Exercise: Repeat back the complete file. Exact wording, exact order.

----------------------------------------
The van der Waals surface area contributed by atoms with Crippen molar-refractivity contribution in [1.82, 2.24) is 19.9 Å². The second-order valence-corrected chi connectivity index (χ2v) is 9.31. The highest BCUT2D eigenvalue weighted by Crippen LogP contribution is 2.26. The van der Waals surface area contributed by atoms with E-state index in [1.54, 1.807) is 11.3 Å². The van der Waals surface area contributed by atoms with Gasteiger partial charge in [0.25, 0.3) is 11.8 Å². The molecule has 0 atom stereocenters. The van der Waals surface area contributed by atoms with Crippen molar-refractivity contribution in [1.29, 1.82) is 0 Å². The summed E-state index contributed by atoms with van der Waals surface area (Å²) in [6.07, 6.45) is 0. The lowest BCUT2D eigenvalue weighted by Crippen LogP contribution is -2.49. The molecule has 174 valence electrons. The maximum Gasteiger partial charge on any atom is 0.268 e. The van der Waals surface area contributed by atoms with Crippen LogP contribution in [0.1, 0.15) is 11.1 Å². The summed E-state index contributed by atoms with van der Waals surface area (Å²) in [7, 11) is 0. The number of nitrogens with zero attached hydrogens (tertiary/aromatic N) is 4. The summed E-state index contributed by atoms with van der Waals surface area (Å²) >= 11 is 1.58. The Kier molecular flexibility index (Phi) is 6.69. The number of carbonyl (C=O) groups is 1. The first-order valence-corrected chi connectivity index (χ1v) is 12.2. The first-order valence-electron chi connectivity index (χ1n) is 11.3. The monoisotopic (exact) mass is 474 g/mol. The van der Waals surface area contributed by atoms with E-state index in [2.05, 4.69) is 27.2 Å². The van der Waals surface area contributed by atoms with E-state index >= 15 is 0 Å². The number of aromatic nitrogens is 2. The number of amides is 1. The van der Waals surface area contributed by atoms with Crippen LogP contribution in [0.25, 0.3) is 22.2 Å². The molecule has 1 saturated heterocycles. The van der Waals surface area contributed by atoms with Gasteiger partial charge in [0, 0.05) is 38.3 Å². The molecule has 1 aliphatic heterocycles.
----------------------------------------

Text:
The van der Waals surface area contributed by atoms with Crippen molar-refractivity contribution in [1.82, 2.24) is 19.9 Å². The second-order valence-corrected chi connectivity index (χ2v) is 9.31. The highest BCUT2D eigenvalue weighted by Crippen LogP contribution is 2.26. The van der Waals surface area contributed by atoms with E-state index in [1.54, 1.807) is 11.3 Å². The van der Waals surface area contributed by atoms with Gasteiger partial charge in [0.25, 0.3) is 11.8 Å². The molecule has 0 atom stereocenters. The van der Waals surface area contributed by atoms with Crippen molar-refractivity contribution in [1.29, 1.82) is 0 Å². The summed E-state index contributed by atoms with van der Waals surface area (Å²) in [6.07, 6.45) is 0. The lowest BCUT2D eigenvalue weighted by Crippen LogP contribution is -2.49. The molecule has 174 valence electrons. The maximum Gasteiger partial charge on any atom is 0.268 e. The van der Waals surface area contributed by atoms with Crippen LogP contribution in [0.1, 0.15) is 11.1 Å². The summed E-state index contributed by atoms with van der Waals surface area (Å²) in [7, 11) is 0. The number of nitrogens with zero attached hydrogens (tertiary/aromatic N) is 4. The summed E-state index contributed by atoms with van der Waals surface area (Å²) >= 11 is 1.58. The Kier molecular flexibility index (Phi) is 6.69. The number of carbonyl (C=O) groups is 1. The first-order valence-corrected chi connectivity index (χ1v) is 12.2. The first-order valence-electron chi connectivity index (χ1n) is 11.3. The monoisotopic (exact) mass is 474 g/mol. The van der Waals surface area contributed by atoms with E-state index in [2.05, 4.69) is 27.2 Å². The van der Waals surface area contributed by atoms with E-state index >= 15 is 0 Å². The number of aromatic nitrogens is 2. The number of amides is 1. The van der Waals surface area contributed by atoms with Crippen LogP contribution in [0.25, 0.3) is 22.2 Å². The molecule has 1 saturated heterocycles. The van der Waals surface area contributed by atoms with Gasteiger partial charge in [0, 0.05) is 38.3 Å². The molecule has 1 aliphatic heterocycles.